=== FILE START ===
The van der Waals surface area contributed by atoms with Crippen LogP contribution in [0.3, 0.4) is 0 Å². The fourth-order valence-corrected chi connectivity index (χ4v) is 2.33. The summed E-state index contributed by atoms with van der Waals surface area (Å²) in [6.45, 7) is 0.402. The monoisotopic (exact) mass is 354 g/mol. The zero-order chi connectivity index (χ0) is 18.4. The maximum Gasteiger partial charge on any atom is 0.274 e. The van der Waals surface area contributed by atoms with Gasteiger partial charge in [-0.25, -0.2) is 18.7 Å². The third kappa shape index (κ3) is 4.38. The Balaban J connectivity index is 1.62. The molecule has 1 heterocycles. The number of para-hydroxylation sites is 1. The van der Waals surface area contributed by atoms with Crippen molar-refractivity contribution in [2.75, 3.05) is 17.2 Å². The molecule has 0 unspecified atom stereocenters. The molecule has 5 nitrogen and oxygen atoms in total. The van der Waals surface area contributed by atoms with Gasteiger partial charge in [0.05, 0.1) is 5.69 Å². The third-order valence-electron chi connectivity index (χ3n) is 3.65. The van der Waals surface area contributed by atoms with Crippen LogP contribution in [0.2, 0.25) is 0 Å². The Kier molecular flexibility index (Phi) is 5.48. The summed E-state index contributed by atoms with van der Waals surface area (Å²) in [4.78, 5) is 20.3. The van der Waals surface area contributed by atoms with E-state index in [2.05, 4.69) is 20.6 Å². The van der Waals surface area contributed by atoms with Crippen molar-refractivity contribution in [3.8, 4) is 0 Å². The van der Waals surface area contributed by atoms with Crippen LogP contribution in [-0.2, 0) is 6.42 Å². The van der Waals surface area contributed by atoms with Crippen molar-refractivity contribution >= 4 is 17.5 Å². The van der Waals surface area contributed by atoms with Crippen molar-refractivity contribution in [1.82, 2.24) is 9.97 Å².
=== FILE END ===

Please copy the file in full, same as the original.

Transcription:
The van der Waals surface area contributed by atoms with Crippen LogP contribution in [0.3, 0.4) is 0 Å². The fourth-order valence-corrected chi connectivity index (χ4v) is 2.33. The summed E-state index contributed by atoms with van der Waals surface area (Å²) in [6.45, 7) is 0.402. The monoisotopic (exact) mass is 354 g/mol. The zero-order chi connectivity index (χ0) is 18.4. The maximum Gasteiger partial charge on any atom is 0.274 e. The van der Waals surface area contributed by atoms with Gasteiger partial charge in [-0.25, -0.2) is 18.7 Å². The third kappa shape index (κ3) is 4.38. The Balaban J connectivity index is 1.62. The molecule has 1 heterocycles. The number of para-hydroxylation sites is 1. The van der Waals surface area contributed by atoms with Crippen molar-refractivity contribution in [2.75, 3.05) is 17.2 Å². The molecule has 0 unspecified atom stereocenters. The molecule has 5 nitrogen and oxygen atoms in total. The van der Waals surface area contributed by atoms with Gasteiger partial charge in [0.05, 0.1) is 5.69 Å². The third-order valence-electron chi connectivity index (χ3n) is 3.65. The van der Waals surface area contributed by atoms with Crippen LogP contribution in [0.2, 0.25) is 0 Å². The Kier molecular flexibility index (Phi) is 5.48. The summed E-state index contributed by atoms with van der Waals surface area (Å²) in [4.78, 5) is 20.3. The van der Waals surface area contributed by atoms with E-state index in [2.05, 4.69) is 20.6 Å². The van der Waals surface area contributed by atoms with Crippen molar-refractivity contribution in [3.8, 4) is 0 Å². The van der Waals surface area contributed by atoms with Crippen LogP contribution in [-0.2, 0) is 6.42 Å². The van der Waals surface area contributed by atoms with Crippen molar-refractivity contribution >= 4 is 17.5 Å². The van der Waals surface area contributed by atoms with Crippen molar-refractivity contribution in [1.82, 2.24) is 9.97 Å².